McConnell Confederate costume picture causes controversy - WECT, weather & sports Wilmington, NC

McConnell Confederate costume picture causes controversy

By Anthony Miller  bio | email | Twitter

CHARLESTON, SC (WCSC) - It is an image of State Sen. Glenn McConnell that many have seen before.

In the photo, McConnell, the President Pro Tem of the Senate and Civil War buff, is decked out in a full Confederate costume paying tribute to a different time.

McConnell is flanked by two African-American re-enactors.  The image of the white man dressed in Confederate garb next to African-Americans dressed as slaves has offended some people.

The picture was taken at the board of directors meeting for the National Federation of Republican Woman. The pictures of McConnell were posted on Facebook and picked up by a South Carolina political blog.

Basket weaver Marilyn Dingle says it is much ado about nothing.

"I'm not offended because sometimes I dress like this lady [in the picture]," Dingle said while selling sweet grass baskets on Meeting Street in downtown Charleston.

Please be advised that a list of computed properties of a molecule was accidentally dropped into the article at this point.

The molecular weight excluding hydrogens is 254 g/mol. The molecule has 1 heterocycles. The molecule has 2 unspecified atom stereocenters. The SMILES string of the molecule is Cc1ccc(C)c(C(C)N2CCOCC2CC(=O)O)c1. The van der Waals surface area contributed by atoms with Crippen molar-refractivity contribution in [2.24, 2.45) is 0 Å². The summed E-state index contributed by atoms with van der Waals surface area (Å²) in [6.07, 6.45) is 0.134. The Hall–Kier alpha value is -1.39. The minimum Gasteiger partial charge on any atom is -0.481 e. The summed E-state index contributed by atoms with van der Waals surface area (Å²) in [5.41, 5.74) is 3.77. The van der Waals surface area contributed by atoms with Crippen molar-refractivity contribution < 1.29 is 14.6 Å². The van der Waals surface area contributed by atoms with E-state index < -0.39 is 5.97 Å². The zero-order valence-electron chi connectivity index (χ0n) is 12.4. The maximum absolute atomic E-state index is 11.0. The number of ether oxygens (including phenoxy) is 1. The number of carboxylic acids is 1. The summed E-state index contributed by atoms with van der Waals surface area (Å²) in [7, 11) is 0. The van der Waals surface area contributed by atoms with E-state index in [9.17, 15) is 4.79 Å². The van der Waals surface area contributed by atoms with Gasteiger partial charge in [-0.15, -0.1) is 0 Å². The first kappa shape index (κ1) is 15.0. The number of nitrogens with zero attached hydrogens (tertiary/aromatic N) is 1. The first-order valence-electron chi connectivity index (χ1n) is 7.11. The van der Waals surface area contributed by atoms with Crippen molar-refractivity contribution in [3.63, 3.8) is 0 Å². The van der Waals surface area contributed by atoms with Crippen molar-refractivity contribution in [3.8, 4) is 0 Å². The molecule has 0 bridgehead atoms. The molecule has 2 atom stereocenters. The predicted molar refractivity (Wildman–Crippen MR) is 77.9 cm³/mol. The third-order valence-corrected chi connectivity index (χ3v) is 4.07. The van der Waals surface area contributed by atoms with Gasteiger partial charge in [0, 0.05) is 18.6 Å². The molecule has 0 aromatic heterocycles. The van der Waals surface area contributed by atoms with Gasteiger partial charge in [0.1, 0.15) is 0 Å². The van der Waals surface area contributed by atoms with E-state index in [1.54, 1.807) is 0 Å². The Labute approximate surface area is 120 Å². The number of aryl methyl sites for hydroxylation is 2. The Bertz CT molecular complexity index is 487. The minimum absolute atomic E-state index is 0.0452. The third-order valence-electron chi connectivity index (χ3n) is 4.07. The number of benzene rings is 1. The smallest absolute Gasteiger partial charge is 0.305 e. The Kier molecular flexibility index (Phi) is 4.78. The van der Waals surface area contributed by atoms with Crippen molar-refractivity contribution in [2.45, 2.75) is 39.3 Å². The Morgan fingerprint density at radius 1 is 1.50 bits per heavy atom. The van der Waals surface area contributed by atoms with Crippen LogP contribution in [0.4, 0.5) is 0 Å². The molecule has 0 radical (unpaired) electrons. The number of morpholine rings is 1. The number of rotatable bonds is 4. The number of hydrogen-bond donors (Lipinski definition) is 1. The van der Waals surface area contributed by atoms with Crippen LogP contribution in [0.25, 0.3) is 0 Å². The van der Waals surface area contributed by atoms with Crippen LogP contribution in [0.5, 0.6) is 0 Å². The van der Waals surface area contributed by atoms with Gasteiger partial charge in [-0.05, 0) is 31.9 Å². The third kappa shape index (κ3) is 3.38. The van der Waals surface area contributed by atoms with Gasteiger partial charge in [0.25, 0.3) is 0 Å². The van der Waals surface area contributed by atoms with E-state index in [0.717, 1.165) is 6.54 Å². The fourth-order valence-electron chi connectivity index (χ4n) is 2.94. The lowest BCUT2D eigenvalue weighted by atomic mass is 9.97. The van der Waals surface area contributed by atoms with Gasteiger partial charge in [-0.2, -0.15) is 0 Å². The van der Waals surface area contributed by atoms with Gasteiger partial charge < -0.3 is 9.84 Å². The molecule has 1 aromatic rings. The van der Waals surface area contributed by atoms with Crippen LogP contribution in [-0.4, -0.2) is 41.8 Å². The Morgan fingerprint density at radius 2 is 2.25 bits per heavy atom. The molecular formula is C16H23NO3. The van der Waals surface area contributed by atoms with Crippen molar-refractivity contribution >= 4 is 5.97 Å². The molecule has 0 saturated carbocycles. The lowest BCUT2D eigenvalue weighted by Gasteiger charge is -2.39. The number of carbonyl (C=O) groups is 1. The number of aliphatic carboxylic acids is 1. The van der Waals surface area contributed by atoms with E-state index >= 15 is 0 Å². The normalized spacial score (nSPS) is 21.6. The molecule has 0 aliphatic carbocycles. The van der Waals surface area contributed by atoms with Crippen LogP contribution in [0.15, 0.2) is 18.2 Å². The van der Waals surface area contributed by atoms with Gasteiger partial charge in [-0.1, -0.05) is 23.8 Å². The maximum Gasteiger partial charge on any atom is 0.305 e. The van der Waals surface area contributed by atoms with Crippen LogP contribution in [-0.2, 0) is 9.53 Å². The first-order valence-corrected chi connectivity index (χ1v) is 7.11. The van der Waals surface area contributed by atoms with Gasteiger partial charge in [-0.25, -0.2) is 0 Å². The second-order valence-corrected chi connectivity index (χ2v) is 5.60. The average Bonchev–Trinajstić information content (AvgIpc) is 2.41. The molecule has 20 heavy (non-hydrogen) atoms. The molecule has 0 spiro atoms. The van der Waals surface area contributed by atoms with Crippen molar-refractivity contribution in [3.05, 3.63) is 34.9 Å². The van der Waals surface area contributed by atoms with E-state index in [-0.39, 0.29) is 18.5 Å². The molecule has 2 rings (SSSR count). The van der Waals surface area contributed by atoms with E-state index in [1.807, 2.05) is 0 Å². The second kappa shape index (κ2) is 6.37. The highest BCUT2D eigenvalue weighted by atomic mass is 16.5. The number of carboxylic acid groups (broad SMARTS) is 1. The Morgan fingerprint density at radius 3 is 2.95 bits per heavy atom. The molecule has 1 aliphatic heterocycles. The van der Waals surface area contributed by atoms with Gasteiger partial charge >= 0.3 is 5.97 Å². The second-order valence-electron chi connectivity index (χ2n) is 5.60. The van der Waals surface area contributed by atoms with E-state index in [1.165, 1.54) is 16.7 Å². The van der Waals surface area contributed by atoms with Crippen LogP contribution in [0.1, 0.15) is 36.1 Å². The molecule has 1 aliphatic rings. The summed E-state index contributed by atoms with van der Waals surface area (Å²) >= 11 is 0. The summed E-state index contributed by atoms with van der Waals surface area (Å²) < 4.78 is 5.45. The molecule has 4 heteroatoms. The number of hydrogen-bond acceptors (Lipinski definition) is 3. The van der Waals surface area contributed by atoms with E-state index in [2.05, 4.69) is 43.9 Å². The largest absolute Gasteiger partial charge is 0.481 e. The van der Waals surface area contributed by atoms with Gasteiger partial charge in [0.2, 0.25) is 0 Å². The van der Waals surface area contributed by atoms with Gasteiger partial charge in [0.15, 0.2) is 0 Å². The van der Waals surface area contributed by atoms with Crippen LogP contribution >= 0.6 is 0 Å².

On the other hand, Frank Bender of Goose Creek says as an elected official, McConnell should have used discretion.

"I don't think political people should be part of any of those types of pictures, gatherings or whatever if they're representing all the people," Bender said.

The woman in the picture is Sharon Cooper-Murray. She and her husband are also re-enactors. 

On Facebook, she describes herself as an advocate who "preserves, conserves and develops the heritage."

Bob Nash seems to agree.

"I think it's people reliving the past and enjoying what they're doing," Nash said.

North Charleston native Kawan Pauling isn't offended, he is just a bit upset with the GOP.

"Is it offensive? No, just typical. Not offensive at all. It's just what you expect from the Republican Party in South Carolina," Pauling said.

That said, the majority of people asked about the picture Wednesday said the picture isn't a big deal. 

"I don't really find it offensive, no I just think they're in character of the period," Beth Elmaleh-Stapleton said.

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